- The Washington Times - Friday, June 20, 2003

Judge says U.S. can freeze assets of charity

A federal appeals court yesterday upheld the government’s decision to freeze assets of a Texas-based Muslim charity accused of financing the militant Islamic group Hamas.

The U.S. Circuit Court of Appeals for the District of Columbia said the Treasury Department had enough evidence to link the Holy Land Foundation for Relief and Development to terrorism when it shut down the organization in December 2001.

“It was clearly rational for Treasury to consider HLF’s genesis and history, which closely connect it with Hamas,” Judge David Sentelle wrote for a unanimous three-judge panel. “There was no plausible evidence presented which showed that these ties had been severed.”

The ruling lets stand a lower court decision from last summer.

Opium plantation found in Sierra Nevada forest

SACRAMENTO, Calif. — Tens of thousands of opium poppies have been seized in the Sierra Nevada, the first time the drug-producing plants have been found in a national forest in California, officials said.

No arrests were made after the 40,000-plant garden was discovered, although a suspect was questioned, said U.S. Forest Service spokeswoman Sue Exline.

A hiker happened upon the plants, which serve as the main ingredient in heroin, Wednesday in a fire-ravaged area of the Sierra National Forest that has been home to illegal marijuana gardens in the past, Miss Exline said.

When officers arrived, three men dressed in camouflage fled into a steep, rugged section of the forest above North Fork, about 45 miles northeast of Fresno. The forest borders the south side of Yosemite National Park.

Judge dismisses request by Roe of Roe v. Wade

DALLAS — A federal district court dismissed a request by the one-time plaintiff known as “Jane Roe” to reconsider the landmark U.S. Supreme Court decision that legalized abortion 30 years ago.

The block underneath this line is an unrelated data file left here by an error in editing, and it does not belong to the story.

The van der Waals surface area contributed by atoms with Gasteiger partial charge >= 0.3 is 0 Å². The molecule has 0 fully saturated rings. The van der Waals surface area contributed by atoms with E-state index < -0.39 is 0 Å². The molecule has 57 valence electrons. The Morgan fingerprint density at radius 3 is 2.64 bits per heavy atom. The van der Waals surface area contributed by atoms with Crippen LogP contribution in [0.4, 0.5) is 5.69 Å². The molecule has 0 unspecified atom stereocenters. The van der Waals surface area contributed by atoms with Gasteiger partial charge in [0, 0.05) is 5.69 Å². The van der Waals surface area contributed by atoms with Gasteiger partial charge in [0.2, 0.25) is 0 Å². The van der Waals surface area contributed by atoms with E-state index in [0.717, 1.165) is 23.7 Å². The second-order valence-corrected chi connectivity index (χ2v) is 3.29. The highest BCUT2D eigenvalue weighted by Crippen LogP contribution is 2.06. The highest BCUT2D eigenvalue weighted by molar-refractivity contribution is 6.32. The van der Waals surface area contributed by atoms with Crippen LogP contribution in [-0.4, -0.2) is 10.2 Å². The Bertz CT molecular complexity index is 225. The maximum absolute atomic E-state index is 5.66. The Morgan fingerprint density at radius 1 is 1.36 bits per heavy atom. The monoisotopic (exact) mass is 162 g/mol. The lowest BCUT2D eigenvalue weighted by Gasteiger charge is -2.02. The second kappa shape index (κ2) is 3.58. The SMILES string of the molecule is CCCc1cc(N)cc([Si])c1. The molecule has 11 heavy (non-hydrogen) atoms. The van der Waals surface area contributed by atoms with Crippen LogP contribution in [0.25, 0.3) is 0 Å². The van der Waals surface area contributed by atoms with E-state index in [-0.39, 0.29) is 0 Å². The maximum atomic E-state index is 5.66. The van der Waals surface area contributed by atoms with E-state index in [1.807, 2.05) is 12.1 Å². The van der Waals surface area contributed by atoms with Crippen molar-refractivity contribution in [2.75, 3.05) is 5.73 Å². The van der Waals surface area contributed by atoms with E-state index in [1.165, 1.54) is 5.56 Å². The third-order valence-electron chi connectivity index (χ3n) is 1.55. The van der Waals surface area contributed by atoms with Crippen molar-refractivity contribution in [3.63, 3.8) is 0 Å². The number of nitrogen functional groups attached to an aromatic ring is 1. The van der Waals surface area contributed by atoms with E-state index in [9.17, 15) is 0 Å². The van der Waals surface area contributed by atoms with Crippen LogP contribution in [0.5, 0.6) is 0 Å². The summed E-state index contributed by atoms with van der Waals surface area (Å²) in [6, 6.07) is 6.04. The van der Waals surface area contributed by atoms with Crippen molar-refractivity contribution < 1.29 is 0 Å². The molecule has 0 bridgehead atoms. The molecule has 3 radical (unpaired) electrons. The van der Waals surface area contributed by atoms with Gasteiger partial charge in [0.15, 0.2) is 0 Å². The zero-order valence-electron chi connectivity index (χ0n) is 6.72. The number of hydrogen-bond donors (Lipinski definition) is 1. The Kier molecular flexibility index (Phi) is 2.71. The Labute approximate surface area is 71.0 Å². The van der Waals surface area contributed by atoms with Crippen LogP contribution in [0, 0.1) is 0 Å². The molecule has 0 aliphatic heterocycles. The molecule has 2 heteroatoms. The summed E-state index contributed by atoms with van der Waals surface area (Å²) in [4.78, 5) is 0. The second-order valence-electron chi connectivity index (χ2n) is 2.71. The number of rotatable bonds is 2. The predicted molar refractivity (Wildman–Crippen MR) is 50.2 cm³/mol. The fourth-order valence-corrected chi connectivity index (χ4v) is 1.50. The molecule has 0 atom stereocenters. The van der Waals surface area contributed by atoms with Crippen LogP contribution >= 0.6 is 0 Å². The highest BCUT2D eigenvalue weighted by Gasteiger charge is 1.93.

The court said late Thursday that Norma McCorvey’s request wasn’t made within a “reasonable time” after the 1973 judgment in Roe v. Wade.

Miss McCorvey, who joined the anti-abortion fight 10 years ago, filed the “motion for relief from judgment” Tuesday, asking the court to reopen the case and conduct a wide-ranging inquiry into scientific and anecdotal evidence that she says shows abortion hurts women.

FDA approves drug for asthma sufferers

Millions of asthma sufferers are about to get a dramatically different treatment that promises to short-circuit some attacks: a drug named Xolair that won Food and Drug Administration approval yesterday.

It’s only for patients with serious allergic asthma, where the breathing problems are triggered by allergies — and then only if regular asthma medicines aren’t working. And it’s expensive, requiring monthly shots that will cost between $5,000 and $10,000 a year, depending on the dose.

From wire dispatches and staff reports.

Copyright © 2018 The Washington Times, LLC. Click here for reprint permission.

The Washington Times Comment Policy

The Washington Times welcomes your comments on Spot.im, our third-party provider. Please read our Comment Policy before commenting.


Click to Read More and View Comments

Click to Hide